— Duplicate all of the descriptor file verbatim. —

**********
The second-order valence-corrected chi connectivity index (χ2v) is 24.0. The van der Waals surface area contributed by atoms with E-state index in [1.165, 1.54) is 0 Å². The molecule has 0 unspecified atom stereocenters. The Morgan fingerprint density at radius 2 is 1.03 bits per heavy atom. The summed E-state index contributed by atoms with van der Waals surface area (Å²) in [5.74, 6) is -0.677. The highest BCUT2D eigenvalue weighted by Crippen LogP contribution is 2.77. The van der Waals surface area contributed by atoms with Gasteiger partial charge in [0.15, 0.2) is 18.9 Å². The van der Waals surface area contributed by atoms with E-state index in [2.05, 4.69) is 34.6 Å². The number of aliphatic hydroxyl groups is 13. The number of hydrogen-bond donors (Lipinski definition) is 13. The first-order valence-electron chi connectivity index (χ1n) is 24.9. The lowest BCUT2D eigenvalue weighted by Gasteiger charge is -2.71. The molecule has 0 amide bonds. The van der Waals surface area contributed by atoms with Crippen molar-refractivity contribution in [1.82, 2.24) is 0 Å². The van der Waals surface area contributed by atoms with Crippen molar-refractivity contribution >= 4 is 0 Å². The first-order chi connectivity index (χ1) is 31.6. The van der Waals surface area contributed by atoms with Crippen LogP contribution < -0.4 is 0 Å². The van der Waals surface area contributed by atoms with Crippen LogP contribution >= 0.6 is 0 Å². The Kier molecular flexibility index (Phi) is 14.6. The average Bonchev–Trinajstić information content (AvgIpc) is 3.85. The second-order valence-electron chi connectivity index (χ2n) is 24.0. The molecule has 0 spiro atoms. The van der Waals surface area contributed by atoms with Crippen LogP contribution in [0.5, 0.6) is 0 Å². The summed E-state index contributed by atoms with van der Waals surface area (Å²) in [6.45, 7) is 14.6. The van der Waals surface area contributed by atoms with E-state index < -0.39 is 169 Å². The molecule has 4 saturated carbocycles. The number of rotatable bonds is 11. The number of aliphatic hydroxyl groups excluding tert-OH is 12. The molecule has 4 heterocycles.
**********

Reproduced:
The second-order valence-corrected chi connectivity index (χ2v) is 24.0. The van der Waals surface area contributed by atoms with E-state index in [1.165, 1.54) is 0 Å². The molecule has 0 unspecified atom stereocenters. The Morgan fingerprint density at radius 2 is 1.03 bits per heavy atom. The summed E-state index contributed by atoms with van der Waals surface area (Å²) in [5.74, 6) is -0.677. The highest BCUT2D eigenvalue weighted by Crippen LogP contribution is 2.77. The van der Waals surface area contributed by atoms with Gasteiger partial charge in [0.15, 0.2) is 18.9 Å². The van der Waals surface area contributed by atoms with E-state index in [2.05, 4.69) is 34.6 Å². The number of aliphatic hydroxyl groups is 13. The number of hydrogen-bond donors (Lipinski definition) is 13. The first-order valence-electron chi connectivity index (χ1n) is 24.9. The lowest BCUT2D eigenvalue weighted by Gasteiger charge is -2.71. The molecule has 0 amide bonds. The van der Waals surface area contributed by atoms with Crippen molar-refractivity contribution in [1.82, 2.24) is 0 Å². The van der Waals surface area contributed by atoms with Crippen molar-refractivity contribution >= 4 is 0 Å². The first-order chi connectivity index (χ1) is 31.6. The van der Waals surface area contributed by atoms with Crippen LogP contribution < -0.4 is 0 Å². The van der Waals surface area contributed by atoms with Crippen LogP contribution >= 0.6 is 0 Å². The Kier molecular flexibility index (Phi) is 14.6. The average Bonchev–Trinajstić information content (AvgIpc) is 3.85. The second-order valence-electron chi connectivity index (χ2n) is 24.0. The molecule has 0 spiro atoms. The van der Waals surface area contributed by atoms with Crippen LogP contribution in [0.5, 0.6) is 0 Å². The summed E-state index contributed by atoms with van der Waals surface area (Å²) in [6.45, 7) is 14.6. The van der Waals surface area contributed by atoms with E-state index < -0.39 is 169 Å². The molecule has 4 saturated carbocycles. The number of rotatable bonds is 11. The number of aliphatic hydroxyl groups excluding tert-OH is 12. The molecule has 4 heterocycles.